We're unable to sign you in at this time. Please try again in a few minutes.
We were able to sign you in, but your subscription(s) could not be found. Please try again in a few minutes.
There may be a problem with your account. Please contact the AMA Service Center to resolve this issue.
Contact the AMA Service Center:
Telephone: 1 (800) 262-2350 or 1 (312) 670-7827  *   Email: subscriptions@jamanetwork.com
Error Message ......
Commentary |

Neuroimaging of Pediatric Neuropsychiatric Disorders Is a Picture Really Worth a Thousand Words?

Jay N. Giedd, MD
Arch Gen Psychiatry. 2001;58(5):443-444. doi:10.1001/archpsyc.58.5.443.
Text Size: A A A
Published online


THE ARTICLE by Peterson et al1 illustrates many pediatric neuroimaging advances of the last decade and highlights many of the neuroimaging challenges yet to be faced. Strong features of the study include a large sample size; careful attention to subject and control characterization, scan acquisition, and image analysis; and recognition of the importance of age and gender effects on brain morphometry.

A central tenet of structural imaging studies is that size matters. Critics of the principle contend that the unimportance of size within a broad range of extremes is demonstrated by healthy children with similar IQs having as much as a 50% difference in brain volume,2 robust differences in brain sizes between males and females with similar functional capacity, and the paucity of established correlations between the size of any given brain structure and cognitive abilities. However, from a computational science perspective it seems likely that the number of neuronal connections in a structure reflects its information processing capacity,3 and from an evolutionary perspective, interspecies differences in cerebral morphometry are predictive of behavioral complexity. There is modest positive correlation between IQ and total cerebral volume4 and a possible relationship between hippocampal size and memory recall.5 To conclude straightforward relationships between the volume of a single structure and performance on a particular cognitive task, however, is incautious, considering the intricacy of various neurochemical systems and the diversity of afferent and efferent connections to the many distinct nuclei of most brain structures. This supports the concept of distributed neural systems, whereby functional attributes are not thought to lie so much within a single structure as within a network of structures.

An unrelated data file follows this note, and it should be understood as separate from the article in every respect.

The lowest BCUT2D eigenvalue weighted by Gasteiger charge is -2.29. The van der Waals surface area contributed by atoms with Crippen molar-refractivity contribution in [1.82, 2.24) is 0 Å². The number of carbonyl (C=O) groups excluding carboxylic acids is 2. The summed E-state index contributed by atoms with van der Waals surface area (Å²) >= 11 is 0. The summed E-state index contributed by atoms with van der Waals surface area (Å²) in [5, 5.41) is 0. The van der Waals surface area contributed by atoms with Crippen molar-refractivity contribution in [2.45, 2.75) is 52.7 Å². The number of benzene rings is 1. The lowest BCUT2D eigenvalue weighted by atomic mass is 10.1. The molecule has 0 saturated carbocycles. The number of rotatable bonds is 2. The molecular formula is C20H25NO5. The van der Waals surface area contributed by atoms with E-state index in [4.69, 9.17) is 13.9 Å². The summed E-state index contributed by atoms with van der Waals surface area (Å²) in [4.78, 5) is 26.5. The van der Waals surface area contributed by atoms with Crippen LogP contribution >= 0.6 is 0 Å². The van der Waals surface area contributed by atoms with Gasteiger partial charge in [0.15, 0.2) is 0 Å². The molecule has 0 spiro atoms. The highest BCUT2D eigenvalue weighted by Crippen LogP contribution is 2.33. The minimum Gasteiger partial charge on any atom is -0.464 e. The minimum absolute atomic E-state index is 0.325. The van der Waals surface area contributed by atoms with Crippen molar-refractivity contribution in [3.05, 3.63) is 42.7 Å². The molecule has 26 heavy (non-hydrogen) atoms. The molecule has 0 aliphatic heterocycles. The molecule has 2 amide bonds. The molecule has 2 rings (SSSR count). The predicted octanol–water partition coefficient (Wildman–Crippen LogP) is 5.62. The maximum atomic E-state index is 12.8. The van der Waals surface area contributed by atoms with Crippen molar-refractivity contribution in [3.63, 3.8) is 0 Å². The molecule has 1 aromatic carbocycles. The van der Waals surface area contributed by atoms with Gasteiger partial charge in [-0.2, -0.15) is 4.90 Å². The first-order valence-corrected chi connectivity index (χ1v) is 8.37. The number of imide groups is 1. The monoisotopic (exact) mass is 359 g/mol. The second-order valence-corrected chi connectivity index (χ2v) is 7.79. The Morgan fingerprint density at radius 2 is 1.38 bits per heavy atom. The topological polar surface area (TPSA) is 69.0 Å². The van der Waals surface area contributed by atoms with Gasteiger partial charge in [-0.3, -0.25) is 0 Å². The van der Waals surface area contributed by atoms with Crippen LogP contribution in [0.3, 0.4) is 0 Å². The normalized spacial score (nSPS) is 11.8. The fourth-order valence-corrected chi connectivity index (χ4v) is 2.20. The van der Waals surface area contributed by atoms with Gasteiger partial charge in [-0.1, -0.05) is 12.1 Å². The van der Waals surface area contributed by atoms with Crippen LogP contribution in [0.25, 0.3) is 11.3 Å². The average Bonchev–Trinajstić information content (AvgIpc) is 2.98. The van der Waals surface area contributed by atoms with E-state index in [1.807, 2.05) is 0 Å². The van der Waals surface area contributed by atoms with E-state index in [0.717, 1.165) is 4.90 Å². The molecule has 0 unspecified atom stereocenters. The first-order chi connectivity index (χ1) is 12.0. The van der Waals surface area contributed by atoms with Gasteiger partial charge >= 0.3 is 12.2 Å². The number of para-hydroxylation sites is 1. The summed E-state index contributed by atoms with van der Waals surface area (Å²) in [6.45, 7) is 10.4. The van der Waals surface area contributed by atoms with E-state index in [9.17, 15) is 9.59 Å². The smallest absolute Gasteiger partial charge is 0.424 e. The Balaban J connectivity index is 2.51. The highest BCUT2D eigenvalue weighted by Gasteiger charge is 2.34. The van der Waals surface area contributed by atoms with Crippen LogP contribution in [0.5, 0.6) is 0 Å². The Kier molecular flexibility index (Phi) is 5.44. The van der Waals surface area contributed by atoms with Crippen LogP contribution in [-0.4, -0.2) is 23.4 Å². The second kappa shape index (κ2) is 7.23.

Sign in

Purchase Options

• Buy this article
• Subscribe to the journal
• Rent this article ?

First Page Preview

View Large
First page PDF preview





Also Meets CME requirements for:
Browse CME for all U.S. States
Accreditation Information
The American Medical Association is accredited by the Accreditation Council for Continuing Medical Education to provide continuing medical education for physicians. The AMA designates this journal-based CME activity for a maximum of 1 AMA PRA Category 1 CreditTM per course. Physicians should claim only the credit commensurate with the extent of their participation in the activity. Physicians who complete the CME course and score at least 80% correct on the quiz are eligible for AMA PRA Category 1 CreditTM.
Note: You must get at least of the answers correct to pass this quiz.
Please click the checkbox indicating that you have read the full article in order to submit your answers.
Your answers have been saved for later.
You have not filled in all the answers to complete this quiz
The following questions were not answered:
Sorry, you have unsuccessfully completed this CME quiz with a score of
The following questions were not answered correctly:
Commitment to Change (optional):
Indicate what change(s) you will implement in your practice, if any, based on this CME course.
Your quiz results:
The filled radio buttons indicate your responses. The preferred responses are highlighted
For CME Course: A Proposed Model for Initial Assessment and Management of Acute Heart Failure Syndromes
Indicate what changes(s) you will implement in your practice, if any, based on this CME course.


Some tools below are only available to our subscribers or users with an online account.

3 Citations

Sign in

Purchase Options

• Buy this article
• Subscribe to the journal
• Rent this article ?

Related Content

Customize your page view by dragging & repositioning the boxes below.

See Also...
Articles Related By Topic
Related Collections

The Rational Clinical Examination: Evidence-Based Clinical Diagnosis
Make the Diagnosis: Does This Patient With Headaches Have a Migraine or Need Neuroimaging?

The Rational Clinical Examination: Evidence-Based Clinical Diagnosis
Original Article: Does This Patient With Headache Have a Migraine or Need Neuroimaging?